We poor starved racing fans are so eager for mainstream coverage of our sport that we grasp eagerly at whatever crumbs the media want to throw us. Occasional coverage on live TV? Thank you! An HBO series on life at the racetrack? Oh, you are too kind. A documentary by the Worldwide Leader in Sports? Oh, no, really, it’s too much.
Except that this time, it wasn’t. Watching the Charismatic documentary last night, I came away hungry.
The Charismatic/Chris Antley story is a combination of the compelling and the cliché. The cheap claimer makes good, the fallen finds salvation in sport, the fairy tale almost comes true…but not quite. The romance of racing, and its exoticism relative to other sports, can sometimes rescue a story from slipping into well-worn tracks, but somehow, the conflict and vitality inherent in this story didn’t make it on to the screen.
To be fair, the makers of the documentary were up against it: one of the stars of their movie is dead, and the other can’t talk. Bob Lewis passed away in 2006. D. Wayne Lukas is absent. Not a single one of the story’s primary characters appeared in anything except old footage. It’s tough to build drama from that.
But the style of the documentary felt static: commentators were seated behind tables or in chairs, stationary; interspersed landscape shots were absent of activity or movement. Even the racing shots seemed somehow drained of their energy.
Several sequences relieved the flatness: the shot of Jim McKay talking to and about Antley after the Preakness, essentially imploring the jockey not to fall victim again to this addiction. “I won’t,” promised Antley, captured on television looking reverently up at the sportscaster. The promise of that moment, with Antley at the pinnacle of his career, is devastating as we watch with retrospective knowledge of how the story ends.
The interviews with Natalie Jowett Antley, pregnant with Antley’s child at the time of his death, could easily have fallen into schmaltzy melodrama, but her quiet, almost placid demeanor belied an emotional intensity, kept in check but nonetheless powerfully moving.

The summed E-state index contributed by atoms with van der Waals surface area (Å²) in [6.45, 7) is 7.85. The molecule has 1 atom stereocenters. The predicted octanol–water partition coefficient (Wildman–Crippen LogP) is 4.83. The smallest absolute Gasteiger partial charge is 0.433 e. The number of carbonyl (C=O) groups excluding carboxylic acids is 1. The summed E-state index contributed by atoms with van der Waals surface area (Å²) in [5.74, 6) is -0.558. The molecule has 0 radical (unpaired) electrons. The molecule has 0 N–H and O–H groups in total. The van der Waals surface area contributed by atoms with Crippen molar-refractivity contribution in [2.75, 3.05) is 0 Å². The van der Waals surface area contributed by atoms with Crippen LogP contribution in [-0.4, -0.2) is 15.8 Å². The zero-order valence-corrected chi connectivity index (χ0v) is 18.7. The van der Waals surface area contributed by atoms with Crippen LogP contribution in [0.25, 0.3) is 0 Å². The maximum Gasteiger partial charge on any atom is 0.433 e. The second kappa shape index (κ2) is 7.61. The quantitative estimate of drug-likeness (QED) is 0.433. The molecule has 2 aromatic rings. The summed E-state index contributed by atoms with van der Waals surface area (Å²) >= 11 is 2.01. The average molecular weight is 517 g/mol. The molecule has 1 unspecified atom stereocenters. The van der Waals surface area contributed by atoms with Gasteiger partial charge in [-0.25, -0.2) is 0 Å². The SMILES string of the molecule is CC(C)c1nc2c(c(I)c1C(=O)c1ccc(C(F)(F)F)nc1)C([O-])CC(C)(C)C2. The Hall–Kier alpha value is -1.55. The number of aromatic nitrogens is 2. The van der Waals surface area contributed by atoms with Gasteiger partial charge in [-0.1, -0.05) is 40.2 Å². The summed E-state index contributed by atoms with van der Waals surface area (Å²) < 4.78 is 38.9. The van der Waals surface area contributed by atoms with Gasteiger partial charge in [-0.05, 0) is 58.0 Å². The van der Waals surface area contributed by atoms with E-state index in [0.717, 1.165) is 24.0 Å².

And Drew Mollica, Antley’s friend and one-time agent, offered brash, shrewd assessments, infused with regretful affection, of his former client. His were welcome appearances among the moody landscape shots and contemplative recollections.
Noteworthy among the clunky moments were shots of a garbage truck emptying trash outside Antley’s house as the sequence about his death began (morbidly and coarsely symbolic? or something I’ve missed entirely?) and the gratuitously self-promotional insert of SportsCenter announcing Antley’s death.
This is a complex story, filled with people that inspire ambivalence, imbued with deception and delusion and disappointment. It can be heart-breaking, evoking wistfulness and a sense of what might have been, if only…if only.
If only Antley had conquered his addiction. If only he’d ridden the horse differently in the Belmont. If only Charismatic hadn’t broken down.
Oh, right…Charismatic, for whom the movie is named. The bookend shots of a Bluegrass breeding farm that open and close the movie are meant, I suppose, to remind us that, after all, this was a movie about the horse.
It’s too bad he can’t talk.